Antibiotics during Pregnancy

Antibiotics during Pregnancy

In the list of antibiotics there are many drugs that are allowed to take during pregnancy, their safety for the baby is proven. Antibiotics fight only with bacteria, they do not work for viruses and other pathogens, so there is no point in taking them for colds or flu.

Use of antibiotics is necessary in all cases of acute bacterial infections. But they can not be used without doctor’s prescription. Only a specialist can prescribe you the drug and its dosage that will work for you. Read article about how to apply antibiotics properly here — https://mycanadianpharmacyteam.com/how-to-take-antibiotics.html.

Most antibiotics that are approved for use by pregnant women for the most common diseases are safe for the baby. But the risk associated with the disease is much higher if it is not treated. Therefore, do not refuse taking these drugs.

Influence of Antibiotics on the Fetus

antibiotics during pregnancy

If antibiotic (like any other medicine) is not properly prescribed, it can interfere with safe development of the embryo. Particularly undesirable is their use in the first trimester, as baby’s organs are only being formed, and any toxin (including antibiotic) can stop or disrupt this process.

All side effects of these drugs are well known to your doctor. If the medicine is prescribed correctly, risk of complications is minimal, and in any case, it will be much lower than risk of worsening of the disease that you want to cure.

Allowed Antibiotics for Pregnancy

  • Penicillin group: amoxicillin, ampicillin, oxamp, amoxiclav, etc. (injections and tablets). Do not have harmful effect on the child and do not slow down its development.
  • Cephalosporins: cefazolin, ceftriaxone, cefepime (injections), suprax (tablets), etc. Do not affect condition and development of the child, although they penetrate the placenta.
  • Erythromycin, vilprafen, rovamycin (tablets) belong to the same group. Permissible for use during pregnancy. Do not disrupt development of the child.
  • Sumamed, zitrolide, zi-factor (tablets) — different names of the same substance. Used only in case of emergency, when other antibiotics do not work.
  • Furadonin (tablets) — often used for treatment of cystitis. Only allowed in the second trimester.
  • Metronidazole, trichopolum, flagyl (tablets) — often used to treat genitourinary infections and sexually transmitted diseases. Strictly forbidden for admission in the first trimester, as it is proved that the drug can cause developmental disorders in fetus.
  • Gentamicin (injections) — used only in case of life threat, for example, at sepsis. Requires strict dose calculation, since it can cause deafness in child.

Prohibited Antibiotics for Pregnancy

  • Tetracycline, doxycycline: poisonous to liver of the child, accumulate in bones.
  • Ciprofloxacin, nolycin, ciprolet: damage joints of the child at any period.
  • Furagin, furamag, ersefuril: have a potentially harmful effect on the child.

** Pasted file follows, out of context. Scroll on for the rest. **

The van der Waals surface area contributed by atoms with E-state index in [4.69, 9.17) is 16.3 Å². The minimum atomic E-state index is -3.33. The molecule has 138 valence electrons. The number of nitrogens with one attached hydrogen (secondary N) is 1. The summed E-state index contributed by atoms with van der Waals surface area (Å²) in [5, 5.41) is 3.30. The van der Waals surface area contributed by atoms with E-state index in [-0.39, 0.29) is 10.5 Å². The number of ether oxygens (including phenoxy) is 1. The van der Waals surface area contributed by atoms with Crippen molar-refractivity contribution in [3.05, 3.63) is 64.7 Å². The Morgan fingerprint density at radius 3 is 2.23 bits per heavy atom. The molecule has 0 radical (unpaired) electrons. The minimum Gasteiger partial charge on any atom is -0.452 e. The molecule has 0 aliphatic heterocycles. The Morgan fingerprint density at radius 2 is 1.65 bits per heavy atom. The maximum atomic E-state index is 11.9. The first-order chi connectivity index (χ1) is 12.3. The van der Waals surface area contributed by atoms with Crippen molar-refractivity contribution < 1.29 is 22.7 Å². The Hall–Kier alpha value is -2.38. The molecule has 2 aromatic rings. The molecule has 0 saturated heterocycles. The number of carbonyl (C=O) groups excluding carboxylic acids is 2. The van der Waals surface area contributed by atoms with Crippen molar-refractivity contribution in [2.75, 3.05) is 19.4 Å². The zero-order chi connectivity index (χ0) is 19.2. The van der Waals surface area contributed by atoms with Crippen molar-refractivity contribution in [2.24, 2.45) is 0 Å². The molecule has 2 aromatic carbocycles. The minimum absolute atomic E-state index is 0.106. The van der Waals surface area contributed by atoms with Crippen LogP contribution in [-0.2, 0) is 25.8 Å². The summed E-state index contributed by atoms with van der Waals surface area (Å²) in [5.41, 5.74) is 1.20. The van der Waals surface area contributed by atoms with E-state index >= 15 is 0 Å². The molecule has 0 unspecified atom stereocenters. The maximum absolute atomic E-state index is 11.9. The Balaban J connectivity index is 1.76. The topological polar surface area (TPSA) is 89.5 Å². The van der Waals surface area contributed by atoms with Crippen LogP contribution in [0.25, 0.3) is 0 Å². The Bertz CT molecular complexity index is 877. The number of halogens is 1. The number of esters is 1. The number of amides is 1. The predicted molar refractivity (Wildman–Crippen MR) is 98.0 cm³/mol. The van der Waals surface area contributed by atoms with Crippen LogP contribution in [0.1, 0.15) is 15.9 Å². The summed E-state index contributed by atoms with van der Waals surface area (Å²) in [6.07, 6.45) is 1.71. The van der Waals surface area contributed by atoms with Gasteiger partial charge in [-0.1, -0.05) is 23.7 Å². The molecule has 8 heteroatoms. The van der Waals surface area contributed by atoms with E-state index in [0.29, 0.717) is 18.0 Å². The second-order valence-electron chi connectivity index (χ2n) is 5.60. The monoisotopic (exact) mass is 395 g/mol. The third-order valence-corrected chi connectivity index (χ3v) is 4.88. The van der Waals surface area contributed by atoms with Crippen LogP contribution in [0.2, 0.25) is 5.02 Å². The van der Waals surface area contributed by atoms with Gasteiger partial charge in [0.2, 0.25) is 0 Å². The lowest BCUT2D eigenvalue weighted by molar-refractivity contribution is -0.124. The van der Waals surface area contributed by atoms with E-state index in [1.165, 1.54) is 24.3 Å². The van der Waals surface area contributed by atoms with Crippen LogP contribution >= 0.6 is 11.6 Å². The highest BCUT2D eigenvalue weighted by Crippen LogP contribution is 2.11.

• Levomycetin (also included in synthomycin ointment, levomecol and sprays from burns): affects fetal bone marrow, disrupts formation of blood.
  • Dioxydin: as experiments on animals have shown, causes various mutations and deviations in development of the child.
  • Biseptol: very dangerous, slows down growth and development of the child, increases risk of congenital anomalies.

Viral Infections in Pregnancy with My Canadian Pharmacy

Viral Infections in Pregnancy with My Canadian Pharmacy

paralytic illnessAlthough smallpox is considered to be eradicated now, previously the mortality due to smallpox was greater in pregnancy. Polio during pregnancy was associated with a greater mortality and a greater frequency of paralytic illness than polio in nonpregnant subjects. During the years 1949 to 1953 in New York City, the incidence of cases of both paralytic and nonparalytic poliomyelitis among pregnant patients was 60 percent more than the incidence among nonpregnant women in the same age range. However, the infection rate among pregnant patients correlated with the number of children in the household, and since these data were not available for the nonpregnant subjects, it is not known whether a greater number of children in the households of pregnant patients might underlie the greater frequency of disease in these patients when compared to nonpregnant control subjects.

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Cell-mediated Immunity and Pregnancy: Mechanisms of Graft Rejection

Cell-mediated Immunity and Pregnancy: Mechanisms of Graft Rejection

fetal allograftThe survival of the fetal allograft is a remarkable phenomenon. The fetus contains a complement of paternal antigens, up to half of which are likely to be “foreign” to the mother. Mothers will reject grafts from their children. Yet, these same children were carried for nine months as “fetal allografts” and managed to escape rejection. Understanding of this phenomenon is incomplete but may be approached through brief analysis of the immunologic mechanisms of graft rejection and regulation of these immune mechanisms.

Continue reading “Cell-mediated Immunity and Pregnancy: Mechanisms of Graft Rejection”